Syracuse-based small press publisher Ghost City Press spent the entire summer undergoing the selfless task of curating and releasing one microchapbook a day for 75 days. It was their third time doing so and their best turnout yet. With some books containing only nine or ten pages and others reaching 30, the results were eclectic, genre-defying, and original, with each day providing a different style, voice, and approach to the short poetic form. I spoke with Kevin Bertolero about Ghost City’s jam-packed and wondrous summer, juggling editorial work with graduate school, and what Ghost City Press has in store before 2019. Be sure to grab the complete collection of microchapbooks for free (or pay what you want) by clicking the link below and also check out Ghost City’s new October issue.

Your summer chapbook series has come to a close. How do you feel?

Pretty relieved! The past two summers have been a lot of work, but we've been seeing some really great responses to the chaps we're publishing and the writers are very enthusiastic about the whole project. It's a nice exercise in building community. But yeah, I'm kind of happy to be done with this, and I'm ready to start focusing on our fall and winter releases. 

Will you be taking off the fall to recover?

Unfortunately not! I'm a graduate student at the University of New Hampshire, so I have very little free time between my own coursework and the class that I'm teaching. And for Ghost City, we've got seven or eight projects lined up and set for release before spring. Some of those plans will probably change, but for now that's our goal. We've got plenty of work ahead of us. 

What's the rest of the year looking like for you?

We've got new collections from Jack Bachmann (who was my co-editor for the 2018 Summer Series), Dior Stephens, Lander Eicholzer, Nicholas Bon, Kate Cunningham, Dean Schabner, Rosie Accola, Mike Andrelczyk, Sophia Parsons, Daniel Warner, and a couple others. They're all incredible projects that are each very unique. I'm so excited to see how they turn out. 

Reflecting on these 75 days, what surprised you? What frustrated you? What did you adore?

We had far fewer technical problems than we did last year which was nice. This was year three, so we've got the process down. 2016 was still kind of a test, just to see if this could work and if people were interested. Last year, we nearly doubled the number of writers involved which brought some new complications with it. This year we just tried to account for those issues ahead of time and everything seemed to work out. Much of our process is front-loaded, so aside from the promotional aspects and keeping the website up to date, the past couple months have actually been pretty easy. It's between January and May that we're really working hard on the series. 

Do you plan on doing this summer series next year as well?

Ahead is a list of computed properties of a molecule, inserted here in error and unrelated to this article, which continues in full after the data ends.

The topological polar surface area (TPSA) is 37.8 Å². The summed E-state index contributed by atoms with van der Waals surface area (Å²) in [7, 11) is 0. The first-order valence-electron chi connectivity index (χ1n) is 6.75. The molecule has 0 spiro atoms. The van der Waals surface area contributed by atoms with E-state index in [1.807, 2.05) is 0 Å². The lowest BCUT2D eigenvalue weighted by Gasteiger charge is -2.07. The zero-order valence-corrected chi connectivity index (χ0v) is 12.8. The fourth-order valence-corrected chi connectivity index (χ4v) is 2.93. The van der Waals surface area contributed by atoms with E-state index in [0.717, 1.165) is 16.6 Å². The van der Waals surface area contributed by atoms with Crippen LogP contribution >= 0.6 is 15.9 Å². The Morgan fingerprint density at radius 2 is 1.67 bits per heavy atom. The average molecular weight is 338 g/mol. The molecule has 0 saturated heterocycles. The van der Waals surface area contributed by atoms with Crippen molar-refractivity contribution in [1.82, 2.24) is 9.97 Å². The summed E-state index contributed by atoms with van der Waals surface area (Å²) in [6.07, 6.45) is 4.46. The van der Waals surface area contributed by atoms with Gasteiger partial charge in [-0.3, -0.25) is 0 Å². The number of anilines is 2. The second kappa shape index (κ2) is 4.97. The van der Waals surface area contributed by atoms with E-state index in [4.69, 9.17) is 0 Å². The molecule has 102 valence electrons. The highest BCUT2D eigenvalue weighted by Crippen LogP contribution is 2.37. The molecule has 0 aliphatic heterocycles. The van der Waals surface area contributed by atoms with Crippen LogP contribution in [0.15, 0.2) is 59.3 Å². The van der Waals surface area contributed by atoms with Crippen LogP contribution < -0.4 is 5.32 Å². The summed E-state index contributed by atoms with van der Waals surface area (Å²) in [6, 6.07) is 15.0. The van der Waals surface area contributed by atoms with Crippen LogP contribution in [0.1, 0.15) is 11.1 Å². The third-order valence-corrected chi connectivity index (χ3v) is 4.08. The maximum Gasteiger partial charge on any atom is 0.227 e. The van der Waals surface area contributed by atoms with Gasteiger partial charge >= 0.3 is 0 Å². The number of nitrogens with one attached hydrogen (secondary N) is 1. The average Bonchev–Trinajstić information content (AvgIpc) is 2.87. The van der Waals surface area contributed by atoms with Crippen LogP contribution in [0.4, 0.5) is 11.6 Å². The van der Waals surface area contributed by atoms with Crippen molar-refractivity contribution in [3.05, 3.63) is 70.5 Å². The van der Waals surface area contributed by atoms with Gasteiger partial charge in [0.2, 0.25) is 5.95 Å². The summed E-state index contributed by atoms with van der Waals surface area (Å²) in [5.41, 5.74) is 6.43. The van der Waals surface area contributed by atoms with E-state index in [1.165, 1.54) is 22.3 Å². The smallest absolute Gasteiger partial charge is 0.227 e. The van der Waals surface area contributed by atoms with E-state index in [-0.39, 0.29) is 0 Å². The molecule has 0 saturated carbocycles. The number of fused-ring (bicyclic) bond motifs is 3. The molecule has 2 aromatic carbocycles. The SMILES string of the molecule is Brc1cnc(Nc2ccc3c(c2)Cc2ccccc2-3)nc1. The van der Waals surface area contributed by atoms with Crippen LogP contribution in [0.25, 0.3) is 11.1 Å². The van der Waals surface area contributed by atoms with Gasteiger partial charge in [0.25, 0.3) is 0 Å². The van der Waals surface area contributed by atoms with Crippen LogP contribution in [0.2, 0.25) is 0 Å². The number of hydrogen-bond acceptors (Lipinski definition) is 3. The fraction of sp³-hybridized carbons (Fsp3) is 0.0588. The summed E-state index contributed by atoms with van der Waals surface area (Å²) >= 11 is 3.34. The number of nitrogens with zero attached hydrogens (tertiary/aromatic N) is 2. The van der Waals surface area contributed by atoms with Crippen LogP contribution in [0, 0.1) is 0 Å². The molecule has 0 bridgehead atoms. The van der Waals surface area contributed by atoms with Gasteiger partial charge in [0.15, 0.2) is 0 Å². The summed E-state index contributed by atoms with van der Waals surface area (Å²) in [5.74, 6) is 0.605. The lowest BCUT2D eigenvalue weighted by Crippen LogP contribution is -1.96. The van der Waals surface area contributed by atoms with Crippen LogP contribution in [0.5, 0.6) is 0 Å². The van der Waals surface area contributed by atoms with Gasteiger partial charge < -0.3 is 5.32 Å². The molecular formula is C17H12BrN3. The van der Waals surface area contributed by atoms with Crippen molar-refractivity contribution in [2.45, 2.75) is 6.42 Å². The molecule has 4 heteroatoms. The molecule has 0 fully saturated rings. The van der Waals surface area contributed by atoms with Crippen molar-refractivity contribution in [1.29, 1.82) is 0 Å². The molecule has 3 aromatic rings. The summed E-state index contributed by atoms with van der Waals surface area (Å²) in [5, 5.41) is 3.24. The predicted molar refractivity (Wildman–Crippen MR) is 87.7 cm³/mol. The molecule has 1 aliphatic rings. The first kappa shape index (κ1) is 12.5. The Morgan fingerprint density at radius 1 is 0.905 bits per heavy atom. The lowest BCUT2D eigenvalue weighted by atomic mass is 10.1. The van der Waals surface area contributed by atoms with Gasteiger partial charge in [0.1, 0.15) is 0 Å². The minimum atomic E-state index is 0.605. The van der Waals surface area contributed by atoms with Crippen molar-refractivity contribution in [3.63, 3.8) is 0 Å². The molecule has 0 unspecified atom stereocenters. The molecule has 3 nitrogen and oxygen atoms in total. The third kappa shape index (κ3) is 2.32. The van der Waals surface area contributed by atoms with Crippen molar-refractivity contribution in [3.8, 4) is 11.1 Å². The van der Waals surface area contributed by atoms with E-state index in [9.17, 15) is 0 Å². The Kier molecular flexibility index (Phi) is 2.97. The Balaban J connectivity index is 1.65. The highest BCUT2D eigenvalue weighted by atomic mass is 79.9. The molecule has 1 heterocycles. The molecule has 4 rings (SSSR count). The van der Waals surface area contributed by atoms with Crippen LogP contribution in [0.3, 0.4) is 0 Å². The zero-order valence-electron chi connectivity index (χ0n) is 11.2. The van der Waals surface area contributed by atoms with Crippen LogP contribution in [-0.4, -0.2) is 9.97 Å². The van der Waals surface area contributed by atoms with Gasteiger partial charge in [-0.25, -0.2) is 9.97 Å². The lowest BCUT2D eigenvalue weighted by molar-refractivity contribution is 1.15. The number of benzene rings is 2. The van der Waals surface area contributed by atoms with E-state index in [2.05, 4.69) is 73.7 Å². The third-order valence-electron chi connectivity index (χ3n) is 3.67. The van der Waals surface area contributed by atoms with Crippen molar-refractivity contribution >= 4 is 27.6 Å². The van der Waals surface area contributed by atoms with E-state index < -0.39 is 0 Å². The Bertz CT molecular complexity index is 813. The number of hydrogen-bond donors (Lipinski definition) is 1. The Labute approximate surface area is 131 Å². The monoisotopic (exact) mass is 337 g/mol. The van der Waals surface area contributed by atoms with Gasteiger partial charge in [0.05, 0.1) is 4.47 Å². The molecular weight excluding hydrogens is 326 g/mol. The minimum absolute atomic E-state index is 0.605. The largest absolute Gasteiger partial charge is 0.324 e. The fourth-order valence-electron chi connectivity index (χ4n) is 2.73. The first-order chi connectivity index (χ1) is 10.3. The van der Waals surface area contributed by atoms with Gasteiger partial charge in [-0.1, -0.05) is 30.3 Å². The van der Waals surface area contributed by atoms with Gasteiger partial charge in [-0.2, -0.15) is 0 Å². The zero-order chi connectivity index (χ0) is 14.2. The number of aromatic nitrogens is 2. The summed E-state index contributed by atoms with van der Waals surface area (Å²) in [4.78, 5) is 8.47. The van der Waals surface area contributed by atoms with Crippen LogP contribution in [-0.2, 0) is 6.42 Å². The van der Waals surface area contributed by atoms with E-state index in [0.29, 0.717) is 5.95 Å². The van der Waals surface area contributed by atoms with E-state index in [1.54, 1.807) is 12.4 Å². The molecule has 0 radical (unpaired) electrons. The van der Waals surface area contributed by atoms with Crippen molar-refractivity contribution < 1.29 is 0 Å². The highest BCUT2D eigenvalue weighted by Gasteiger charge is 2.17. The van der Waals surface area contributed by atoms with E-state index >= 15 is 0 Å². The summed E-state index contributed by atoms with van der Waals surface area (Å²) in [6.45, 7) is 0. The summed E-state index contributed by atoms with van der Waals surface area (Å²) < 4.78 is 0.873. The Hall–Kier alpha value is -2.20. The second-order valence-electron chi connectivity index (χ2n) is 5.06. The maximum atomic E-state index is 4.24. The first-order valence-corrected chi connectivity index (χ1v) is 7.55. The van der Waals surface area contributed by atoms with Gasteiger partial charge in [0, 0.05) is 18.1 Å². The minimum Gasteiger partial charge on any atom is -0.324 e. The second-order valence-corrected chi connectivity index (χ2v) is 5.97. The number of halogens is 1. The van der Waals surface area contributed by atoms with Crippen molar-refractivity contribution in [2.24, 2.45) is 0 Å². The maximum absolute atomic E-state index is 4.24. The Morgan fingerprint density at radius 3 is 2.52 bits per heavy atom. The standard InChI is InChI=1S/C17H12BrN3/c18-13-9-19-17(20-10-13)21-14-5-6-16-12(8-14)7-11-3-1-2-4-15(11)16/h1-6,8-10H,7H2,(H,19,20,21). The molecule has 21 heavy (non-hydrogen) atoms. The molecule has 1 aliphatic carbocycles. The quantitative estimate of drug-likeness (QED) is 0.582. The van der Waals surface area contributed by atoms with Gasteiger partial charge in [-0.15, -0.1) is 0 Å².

Absolutely I want to try to get a few more editors involved, just to lighten the work-load a little bit. I think more voices would be helpful and might provide us with some new ways of doing things. Our process is by no means perfect, so getting some fresh eyes on what we're doing would be helpful. 

Outside of Ghost City publications, what else have you been reading?

Mostly literary theory for school and a lot of pedagogy. As far as novels, the last book I read that I really loved was The Idiot by Elif Batuman. For poetry, I just keep re-reading Frank O'Hara! Ghost City gives me enough poetry to read, so I usually stick to fiction when reading for fun. 

For this ongoing literary interview series, I'm asking for everyone to present a writing prompt. It can be one that you craft out of thin air, it can be one you created a while ago, or it can be one you adore from an outside source that was passed down to you.

There's one prompt that I gave my students last week that worked well for them, and it was to write about your clearest childhood memory. I told them to really focus on certain smells that might trigger these memories. Writing about food is always a good place to start. 

What kind of advice can you give to writers submitting to Ghost City?

Read through the old issues of Ghost City Review, explore the 2016, 2017 and 2018 Summer Series micro-chaps, and even order some of our books. See what we've been publishing so far, and if you think your work might fit in, we'd love to see it. Just focus on writing about your passions and interests. If you're excited about a particular project, chances are we will be too. 

Any final thoughts / words of wisdom / shout-outs?

I just want to thank all the writers who were involved with us this summer, and a special thank you to everybody who has read the micro-chaps and has supported us so far. Even something as simple as retweeting us or liking one of our posts on Facebook, it means a lot.